Load Factor Optimization for the Auto-Carrier Loading Problem (ACLP)

BMW Group; Chair of Service Operations, Mercator School of Management, University of Duisburg-Essen
Jäck, Christian;
Chair of Service Operations, Mercator School of Management, University of Duisburg-Essen
Gönsch, Jochen;
BMW Group
Dörmann Osuna, Hans

The distribution of passenger vehicles is a complex task and a high cost factor for automotive original equipment manufacturers (OEMs). On the way from the production plant to the customer, vehicles travel long distances on different carriers such as ships, trains, and trucks. To save costs, OEMs and logistics service providers aim to maximize their loading capacities. Modern auto carriers are extremely flexible. Individual platforms can be rotated, extended, or combined to accommodate vehicles of different shapes and weights and to nest them in a way that makes the best use of the available space. In practice, finding feasible combinations is done with the help of simple heuristics or based on personal experience. In research, most papers that deal with auto carrier loading focus on route or cost optimization. Only a rough approximation of the loading sub-problem is considered.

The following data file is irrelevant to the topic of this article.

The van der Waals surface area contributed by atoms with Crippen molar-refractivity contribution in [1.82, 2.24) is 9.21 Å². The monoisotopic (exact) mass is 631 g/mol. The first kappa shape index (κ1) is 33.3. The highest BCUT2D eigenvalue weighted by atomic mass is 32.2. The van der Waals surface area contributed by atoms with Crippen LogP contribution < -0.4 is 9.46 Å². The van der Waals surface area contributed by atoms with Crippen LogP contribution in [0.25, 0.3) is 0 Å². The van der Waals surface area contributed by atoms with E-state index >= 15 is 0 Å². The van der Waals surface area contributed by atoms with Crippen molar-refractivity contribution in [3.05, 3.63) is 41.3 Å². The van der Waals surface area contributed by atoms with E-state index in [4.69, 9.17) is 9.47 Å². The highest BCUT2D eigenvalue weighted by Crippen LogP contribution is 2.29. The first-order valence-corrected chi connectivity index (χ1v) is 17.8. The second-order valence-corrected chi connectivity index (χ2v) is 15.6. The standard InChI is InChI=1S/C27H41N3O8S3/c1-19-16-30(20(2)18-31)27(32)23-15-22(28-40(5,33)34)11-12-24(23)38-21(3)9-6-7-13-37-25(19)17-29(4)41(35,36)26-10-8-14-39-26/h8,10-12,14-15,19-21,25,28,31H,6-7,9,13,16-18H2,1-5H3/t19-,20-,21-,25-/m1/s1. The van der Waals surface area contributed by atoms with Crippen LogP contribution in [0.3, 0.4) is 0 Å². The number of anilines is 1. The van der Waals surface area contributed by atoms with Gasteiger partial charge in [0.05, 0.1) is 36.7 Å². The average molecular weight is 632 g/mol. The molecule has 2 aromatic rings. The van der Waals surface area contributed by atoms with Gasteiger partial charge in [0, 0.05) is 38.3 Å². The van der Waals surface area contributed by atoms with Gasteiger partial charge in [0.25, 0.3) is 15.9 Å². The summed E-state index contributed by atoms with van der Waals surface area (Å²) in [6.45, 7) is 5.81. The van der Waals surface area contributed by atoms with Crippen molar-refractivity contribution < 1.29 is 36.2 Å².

In this paper, we present two different methodologies to approximate realistic load factors considering the flexibility of modern auto carriers and their height, length, and weight constraints. Based on our industry partner’s process, the vehicle distribution follows a FIFO principle. For the first approach, we formulate the problem as a mixed integer quadratically constrained assignment problem. The second approach considers the problem as a two-dimensional nesting problem with irregular shapes.We perform computational experiments using real-world data from a large German automaker to validate and compare both models with each other and with an approximate model adapted from literature. The simulation results for the first approach show that on average for 9.37% of all auto carriers it is possible to load an additional vehicle compared to the current industry solution. This translates to 1.36% less total costs. The performance of the nesting approach is slightly worse, but as it turns out it is well suited to check load combinations for feasibility.


Citation style:
Could not load citation form.


Use and reproduction:
All rights reserved